A number of recent protests and incidents have brought public attention to rising discontent among China’s middle class, a group that has often been viewed as benefiting from China’s economic growth and less likely to rock the boat. Of note, the death of Lei Yang, a young father and graduate of the prestigious Renmin University, while in police custody generated outrage online, leading propaganda officials to issue restrictions on coverage of the case. Parents concerned over their children’s access to higher education recently have staged protests against reforms to college admissions standards. Recent attacks on doctors by disgruntled patients have brought to light systemic problems with the healthcare system. Te-Ping Chen reports for The Wall Street Journal on these and similar incidents and their impact on China’s urban middle class:
Such disruptions have come as reminders that rising incomes or better education don’t automatically shield China’s expanding middle-class ranks from danger, whether physical or economic, in a society where the law can be arbitrarily enforced and justice is sometimes brutal.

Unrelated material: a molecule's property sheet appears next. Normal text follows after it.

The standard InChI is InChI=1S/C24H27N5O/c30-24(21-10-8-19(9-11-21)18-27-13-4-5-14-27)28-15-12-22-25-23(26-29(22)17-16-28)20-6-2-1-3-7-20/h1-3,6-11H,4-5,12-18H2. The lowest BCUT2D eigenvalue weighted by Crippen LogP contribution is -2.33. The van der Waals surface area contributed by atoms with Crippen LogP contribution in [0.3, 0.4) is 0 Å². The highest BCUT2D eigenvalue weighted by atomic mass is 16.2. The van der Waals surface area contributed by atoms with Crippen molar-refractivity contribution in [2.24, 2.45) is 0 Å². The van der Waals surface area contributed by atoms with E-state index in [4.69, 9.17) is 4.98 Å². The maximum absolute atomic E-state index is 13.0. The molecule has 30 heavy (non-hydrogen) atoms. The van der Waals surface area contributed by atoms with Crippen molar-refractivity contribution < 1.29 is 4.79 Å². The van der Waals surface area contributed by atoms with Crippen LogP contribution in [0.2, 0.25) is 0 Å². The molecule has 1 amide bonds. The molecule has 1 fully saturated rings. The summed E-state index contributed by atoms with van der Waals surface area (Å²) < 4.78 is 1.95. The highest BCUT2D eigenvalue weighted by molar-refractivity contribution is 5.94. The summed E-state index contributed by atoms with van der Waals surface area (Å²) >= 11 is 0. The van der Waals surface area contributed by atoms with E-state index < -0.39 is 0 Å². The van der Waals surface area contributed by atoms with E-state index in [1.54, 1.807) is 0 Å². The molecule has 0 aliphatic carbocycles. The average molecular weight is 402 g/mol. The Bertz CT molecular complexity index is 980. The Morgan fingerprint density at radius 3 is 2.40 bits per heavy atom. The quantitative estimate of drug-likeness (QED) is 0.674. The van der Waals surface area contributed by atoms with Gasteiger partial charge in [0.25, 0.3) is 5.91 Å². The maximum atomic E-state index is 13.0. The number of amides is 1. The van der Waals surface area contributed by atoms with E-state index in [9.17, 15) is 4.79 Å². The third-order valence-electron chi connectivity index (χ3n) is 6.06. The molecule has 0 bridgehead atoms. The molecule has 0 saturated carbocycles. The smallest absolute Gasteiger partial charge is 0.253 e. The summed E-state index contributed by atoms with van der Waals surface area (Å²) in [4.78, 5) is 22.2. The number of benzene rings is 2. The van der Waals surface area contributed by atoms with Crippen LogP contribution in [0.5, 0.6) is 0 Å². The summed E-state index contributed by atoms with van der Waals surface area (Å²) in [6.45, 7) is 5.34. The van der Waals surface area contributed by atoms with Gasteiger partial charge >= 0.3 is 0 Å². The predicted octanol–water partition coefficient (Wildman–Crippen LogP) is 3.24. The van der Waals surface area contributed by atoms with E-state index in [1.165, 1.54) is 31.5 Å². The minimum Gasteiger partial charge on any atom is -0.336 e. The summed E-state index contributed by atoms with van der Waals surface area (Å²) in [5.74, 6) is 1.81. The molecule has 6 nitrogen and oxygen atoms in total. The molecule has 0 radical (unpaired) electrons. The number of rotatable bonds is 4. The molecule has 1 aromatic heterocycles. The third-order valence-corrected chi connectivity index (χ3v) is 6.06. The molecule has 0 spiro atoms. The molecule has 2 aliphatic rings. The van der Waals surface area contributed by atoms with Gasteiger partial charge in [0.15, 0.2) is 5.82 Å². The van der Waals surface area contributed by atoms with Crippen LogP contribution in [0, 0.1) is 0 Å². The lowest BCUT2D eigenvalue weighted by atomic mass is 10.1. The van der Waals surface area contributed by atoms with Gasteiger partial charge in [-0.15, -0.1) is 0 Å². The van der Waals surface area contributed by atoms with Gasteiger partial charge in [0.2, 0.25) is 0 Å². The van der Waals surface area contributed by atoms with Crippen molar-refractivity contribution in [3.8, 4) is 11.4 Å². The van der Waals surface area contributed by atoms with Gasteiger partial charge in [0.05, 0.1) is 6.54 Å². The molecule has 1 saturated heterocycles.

“There’s a gap between expectation and reality,” said He Yunfeng, who heads Shanghai Normal University’s Institute of Knowledge and Value Sciences. “These kinds of incidents concentrated together have created a kind of panic.” Some critics have begun joking that the Chinese term for middle class— zhongchanjieji—would be better depicted by the term zhongcanjieji, or the “tragic middle class.”
[…] Though incomes have continued to rise, setbacks to the Chinese economy—growth recently hit a 25-year low—are deepening discontent just as many urban dwellers are already voicing concerns about education, health care and pollution. [Source]
While each of the incidents individually cover very different issues, together they show a growing concern over the condition of China’s public services and the government’s ability to effectively manage them amid a slowdown in the economy. From the Economist’s Intelligence Unit:
A combination of incidents in the past two months has raised questions about Mr Xi’s ability to deliver on his promise of social prosperity. These episodes have covered the gambit of public services, and suggest that there remain many obstacles in their efficient provision. [Source]